Home > Journals > LAWREVIEW > Vol. 84 > No. 2 (2010)
Barely Legal: Vagueness and the Prohibition of Pornography as a Condition of Supervised Release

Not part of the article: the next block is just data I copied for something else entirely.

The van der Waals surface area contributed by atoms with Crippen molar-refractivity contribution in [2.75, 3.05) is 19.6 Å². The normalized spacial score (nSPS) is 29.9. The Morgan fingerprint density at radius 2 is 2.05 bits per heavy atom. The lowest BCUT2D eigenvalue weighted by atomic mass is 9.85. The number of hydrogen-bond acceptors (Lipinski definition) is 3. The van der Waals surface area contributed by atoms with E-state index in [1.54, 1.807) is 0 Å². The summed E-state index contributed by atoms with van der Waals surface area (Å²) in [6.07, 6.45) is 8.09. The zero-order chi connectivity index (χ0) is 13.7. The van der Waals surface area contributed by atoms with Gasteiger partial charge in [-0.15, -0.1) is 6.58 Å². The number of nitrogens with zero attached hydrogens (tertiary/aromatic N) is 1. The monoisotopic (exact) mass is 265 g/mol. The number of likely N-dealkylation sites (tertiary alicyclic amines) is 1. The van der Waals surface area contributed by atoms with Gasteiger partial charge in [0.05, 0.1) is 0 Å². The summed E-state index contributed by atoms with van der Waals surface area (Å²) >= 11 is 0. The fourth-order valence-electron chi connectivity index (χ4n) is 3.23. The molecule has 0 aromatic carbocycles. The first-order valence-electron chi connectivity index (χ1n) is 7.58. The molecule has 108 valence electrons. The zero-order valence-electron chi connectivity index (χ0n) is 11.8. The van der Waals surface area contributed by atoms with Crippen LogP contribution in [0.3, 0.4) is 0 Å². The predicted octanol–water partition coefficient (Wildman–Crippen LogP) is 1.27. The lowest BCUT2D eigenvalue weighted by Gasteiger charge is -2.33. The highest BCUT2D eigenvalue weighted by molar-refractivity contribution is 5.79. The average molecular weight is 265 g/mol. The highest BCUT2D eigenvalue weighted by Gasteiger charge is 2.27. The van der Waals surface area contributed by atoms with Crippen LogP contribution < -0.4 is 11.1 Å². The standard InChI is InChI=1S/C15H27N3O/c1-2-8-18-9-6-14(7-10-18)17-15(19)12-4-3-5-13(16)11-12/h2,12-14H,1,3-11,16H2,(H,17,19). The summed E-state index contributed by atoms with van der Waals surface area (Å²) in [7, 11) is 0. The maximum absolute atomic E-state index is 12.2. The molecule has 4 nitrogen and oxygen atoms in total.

Part I of this Note will discuss the current sentencing scheme in the federal system. It will discuss the goals of sentencing under the U.S. Sentencing Guidelines (the “Sentencing Guidelines” or “Guidelines”) and the discretion given to judges in imposing appropriate sentences, as well as some procedural safeguards. Additionally, Part I will discuss the process of supervised release, including how judges impose conditions and the process for revoking supervised release if a probationer violates a condition. Part II of this Note will discuss the circuit split over the imposition of a general ban on legal adult pornography. Finally, Part III of this Note will discuss the advantages and disadvantages of requiring district courts to give a sufficiently specific definition of pornography when setting conditions of supervised release. Also, Part III will provide a specific definition of pornography that satisfies the Supreme Court’s vagueness concerns in Grayned and will show how this definition properly balances the rights of the probationer—namely, the right to conditions that are not vague—with the goals of supervised release—ensuring public safety and furthering the probationer’s rehabilitation.